October is Breast Cancer Awareness month, during which I was personally and ironically introduced to the fear and uncertainty of a possible diagnosis. While I have a family history of breast cancer and helped care for my “granny” while she was going through her treatment, I was surprised to discover a lump on myself. Being relatively young, it’s not something that had ever really crossed my mind. Yet, it was there, and obvious. So I made an appointment for the doctor who examined it and told me “that it didn’t look good” and I was referred for a mammogram, which also “didn’t look good”. Next step was an ultrasound, where a “suspicious mass” was discovered. The radiologist came in to the room and explained what she saw. The only words I understood were “vascular” , “abnormal”, something about blood flow…apparently I don’t speak radiologist and when she asked if I had questions, I figured it would be easier to say no than have her bring me a dictionary and have her start over. I did get the part about a biopsy which needed to be scheduled.
The first thing I thought about? Money. Without insurance, how were we going to be able to afford that? It’s bad when the prospect of paying for any possible treatment is scarier than an actual cancer diagnosis. I expressed this and Komen Foundation entered my life. I have never been so thankful for an organization in my life. I vow to donate and walk and do whatever it takes to show my gratitude. Without them, and the care team at Summit View Health, my experience would have been even more stressful than it was.
A core needle sample was needed, which would require a small incision to allow the needle access. The thought of a large needle being poked around into my breast tissue and around my nipple was less than appealing. And yes, when my appointment came, I was a nervous wreck. But I pretended not to be. So, you’d be cutting a hole in my breast and prodding around inside it with a needle? No problem. Just another day. Obviously, the techs and the doctor saw through my tough chick act, and were amazingly friendly and compassionate. The biopsy was ultrasound guided and I could see the screen but when the Dr. started the procedure and I saw the numbing needle start to probe around in my breast tissue, I decided I’d keep my eyes shut for the remainder of the procedure. The nurse tried to distract me: asking about my kids, Halloween costumes, etc. but the “snap” of the spring loaded needle contraption used to obtain the core samples was hard to ignore. The sound reminded me of a Nerf gun. “Snap!” “Snap!” Fortunately, the numbing was effective and the “worms of tissue” were obtained. Which I absolutely did not want to look at, but of course, my retired fire fighter/EMT was very interested in checking out.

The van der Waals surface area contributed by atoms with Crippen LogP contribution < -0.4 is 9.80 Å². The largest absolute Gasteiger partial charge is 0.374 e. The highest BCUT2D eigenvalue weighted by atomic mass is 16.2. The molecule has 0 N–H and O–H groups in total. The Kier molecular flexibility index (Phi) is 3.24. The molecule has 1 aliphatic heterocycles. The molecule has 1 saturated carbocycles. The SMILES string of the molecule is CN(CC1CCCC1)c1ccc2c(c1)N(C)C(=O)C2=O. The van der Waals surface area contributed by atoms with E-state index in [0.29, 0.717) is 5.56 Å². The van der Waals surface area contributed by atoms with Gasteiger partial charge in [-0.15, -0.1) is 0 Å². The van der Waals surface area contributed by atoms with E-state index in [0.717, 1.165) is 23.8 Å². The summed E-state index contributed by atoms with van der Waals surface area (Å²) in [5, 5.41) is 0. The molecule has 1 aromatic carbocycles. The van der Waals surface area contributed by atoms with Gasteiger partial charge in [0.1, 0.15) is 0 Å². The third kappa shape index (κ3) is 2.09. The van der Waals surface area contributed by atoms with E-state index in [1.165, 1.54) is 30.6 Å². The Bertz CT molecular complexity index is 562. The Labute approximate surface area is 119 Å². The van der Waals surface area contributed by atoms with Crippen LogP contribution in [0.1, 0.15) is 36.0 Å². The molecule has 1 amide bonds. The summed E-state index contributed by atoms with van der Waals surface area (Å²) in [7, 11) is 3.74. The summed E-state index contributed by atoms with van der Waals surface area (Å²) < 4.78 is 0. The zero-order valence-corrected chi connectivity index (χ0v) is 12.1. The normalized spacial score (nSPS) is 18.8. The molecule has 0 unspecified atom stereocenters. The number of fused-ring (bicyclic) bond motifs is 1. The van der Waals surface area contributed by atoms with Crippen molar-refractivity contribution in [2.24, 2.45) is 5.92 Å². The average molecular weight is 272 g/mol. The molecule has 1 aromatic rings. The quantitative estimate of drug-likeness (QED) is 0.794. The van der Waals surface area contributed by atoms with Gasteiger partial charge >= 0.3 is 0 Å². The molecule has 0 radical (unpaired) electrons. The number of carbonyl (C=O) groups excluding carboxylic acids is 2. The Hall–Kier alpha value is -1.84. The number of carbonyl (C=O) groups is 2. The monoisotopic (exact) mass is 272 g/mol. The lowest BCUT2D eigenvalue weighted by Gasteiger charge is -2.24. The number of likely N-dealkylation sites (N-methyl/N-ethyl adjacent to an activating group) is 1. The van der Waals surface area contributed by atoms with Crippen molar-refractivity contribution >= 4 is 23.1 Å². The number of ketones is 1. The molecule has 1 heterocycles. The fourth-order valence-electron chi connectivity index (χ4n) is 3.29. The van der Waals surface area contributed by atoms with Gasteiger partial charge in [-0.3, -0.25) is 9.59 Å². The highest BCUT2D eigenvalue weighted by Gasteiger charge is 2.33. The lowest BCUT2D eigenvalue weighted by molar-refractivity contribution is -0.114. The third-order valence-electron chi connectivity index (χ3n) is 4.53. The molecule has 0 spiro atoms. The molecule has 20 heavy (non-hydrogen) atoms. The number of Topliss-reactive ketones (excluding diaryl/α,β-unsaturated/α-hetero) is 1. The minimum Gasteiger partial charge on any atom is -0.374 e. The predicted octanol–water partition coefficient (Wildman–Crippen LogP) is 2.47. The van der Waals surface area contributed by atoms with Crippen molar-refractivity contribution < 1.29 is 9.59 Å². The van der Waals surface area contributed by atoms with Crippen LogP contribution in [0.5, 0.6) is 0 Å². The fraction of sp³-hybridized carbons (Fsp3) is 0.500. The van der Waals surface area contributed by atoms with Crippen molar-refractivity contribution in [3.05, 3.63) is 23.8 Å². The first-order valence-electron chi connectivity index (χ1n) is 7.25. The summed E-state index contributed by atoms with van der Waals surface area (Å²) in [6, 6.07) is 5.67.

It was Monday. Results would be back by Wednesday. So obviously, until then, I googled everything related that I could find. I quickly came to the conclusion that I was going to die.
The waiting is the hardest. You have too much time to imagine all the worst case scenarios. Finally, Wednesday came, and my stomach flipped every time the phone rang, but it was never “the call”. I made phone calls, but there were no return calls. It was a long night. Maybe I sound a bit melodramatic, but the possibility of dying (no matter how unlikely) and leaving three young kids behind is horrifying. I stood by their beds that night a little longer than usual, and watched them sleep.
Thursday morning came along with the anxiously awaited phone call. The mass appeared benign. And I realized that I could breathe again. But now I am being referred to a surgeon for a second opinion, so more waiting. But I realized that nothing can be taken for granted, because as cliché as it may be, it could be gone just like that and then you’re left with all the things unsaid, the regrets, heartbreak and loss. So say the things that need to be said, have no regrets and tell them you love them, because aliens could abduct them tomorrow. An asteroid could hit. And there is always death by water intoxication. And oh yeah, that little cancer thing. You just never know.